Conclusion

The report is interesting largely because of its acceptance of the dominance of Anglocentric British nationalism in Westminster’s approach to Scotland and the other devolved nations. Sue Gray is also mentioned - among her other tasks, she is apparently to play a key role in saving the Union. 

The objectivity of the report could be criticised because of the narrow range of witnesses it called. It also uses some partisan language - Scottish Cabinet Secretary Angus Roberston “claims” while journalist Alex Massie “urges” or “considers” his statements. 

Its recommendations are extremely weak and are likely to be ignored in any case - Boris Johnson is unlikely to meet Nicola Sturgeon as often as twice a year whatever the committee says. The UK Government, having established that it can legislate without consent at will, is unlikely to use “self-restraint”, as the report advises.

There is likely to be a referendum on Scottish independence in 2023 and so this report may be regarded as the committee waking up late only to smell the coffee boiling over. 

Devo Max won't be on the indyref2 ballot paper - here are five reasons why

Why are we even talking about devo max again? In Scotland today, a vote for Labour is first and foremost a vote against self-determination for the people of Scotland. As the demographic trend towards independence continues, the Labour Party in Scotland finds itself battling the Conservatives for a dwindling hard Unionist vote, largely in older age groups. They would like to be in a position to challenge the SNP but that looks like a distant prospect. 

Anas Sarwar’s strident Unionism is not polling well - a recent Opinium poll showed Labour’s revival south of the border is not matched in Scotland - they are predicted to get just one seat in a General Election. The May council elections will be another test and the omens are not good for Labour.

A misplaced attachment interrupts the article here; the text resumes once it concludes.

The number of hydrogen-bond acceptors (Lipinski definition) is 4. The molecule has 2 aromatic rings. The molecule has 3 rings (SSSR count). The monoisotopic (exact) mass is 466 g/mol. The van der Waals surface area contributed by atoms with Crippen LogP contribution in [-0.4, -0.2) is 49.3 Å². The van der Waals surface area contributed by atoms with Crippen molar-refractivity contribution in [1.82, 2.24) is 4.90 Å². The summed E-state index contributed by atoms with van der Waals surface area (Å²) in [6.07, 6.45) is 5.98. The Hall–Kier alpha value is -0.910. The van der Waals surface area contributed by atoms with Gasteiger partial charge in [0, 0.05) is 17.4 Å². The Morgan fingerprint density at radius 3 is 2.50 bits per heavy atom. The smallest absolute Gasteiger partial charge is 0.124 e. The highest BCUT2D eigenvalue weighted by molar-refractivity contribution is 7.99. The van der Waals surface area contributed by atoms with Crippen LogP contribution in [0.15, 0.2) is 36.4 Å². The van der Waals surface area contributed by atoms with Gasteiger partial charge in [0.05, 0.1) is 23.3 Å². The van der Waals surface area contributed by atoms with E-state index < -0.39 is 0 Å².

Labour leader Keir Stamer is waiting for, or rather banking on, the result of Gordon Brown’s Commission on the Constitution and says that he does not support the status quo. The Labour Party may then try to break the political deadlock by moving to a more nuanced position - such as that they support another referendum if devo max is on the ballot paper - but it won't be. 

They may see devo max as positioning themselves as being in the political centre. There is evidence that if you offer people three choices - eg “large”, “medium” and “small” drinks, people will choose the middle one regardless of what they would select without that prompt.

If the devo max position had been adopted straight after the 2014 referendum, as promised in the Vow, it might have helped Labour to hang onto more of their support. But now, it seems too little too late. How could Scotland vote No for a second time based on the same promise made in 2014 but never delivered? Here are five major reasons why devo max is not a good option in the Scottish context. 

1 Devo max can’t address the Brexit issue

A lot of people voted No in 2014 largely because they thought that was the best way to preserve Scotland’s EU membership. One of Better Together’s strongest arguments was that a newly independent Scotland might find itself out in the cold for years. 

In the 2016 EU referendum, there was a clear division between Scotland and England. Scotland voted 62% Remain and every council area in Scotland voted to Remain. Only a third of voters and a much smaller percentage of the total electorate than in England voted to leave the EU.

And yet this huge constitutional change was forced upon Scotland without any attempt to respect its democratic will. The Scottish Government’s offers of a compromise - something like the NI protocol were dismissed out of hand.

Brexit is hurting Scotland’s economy. The only part of the UK that exports more than it imports, since Brexit, its export trade has suffered a major hit. Imports are becoming more expensive, pushing up the cost of food and consumer goods. Supply chains have proved most vulnerable at their endpoint - rural areas in the Highlands and Islands which have seen repeated breakdowns in suppl

Scotland’s agriculture, food production, hospitality, and care sectors have been hit by the exodus of EU staff. Not being able to recruit from the pool of EU citizens is pushing many of these industries to breaking point and only by rejoining the EU can Scotland regain the substantial benefits of being part of the largest trading area in the world.

Opportunities for Scots are also much reduced - the ability to live and work freely across Europe has gone. Looking across the water, we can see Ireland’s people embracing everything the EU has to offer; from opening Irish bars in European towns, to encouraging the young to aspire to be the next Ursula von der Leyen  (the Irish Government “A Career for EU” strategy aims to increase the number of Irish people working in EU institutions).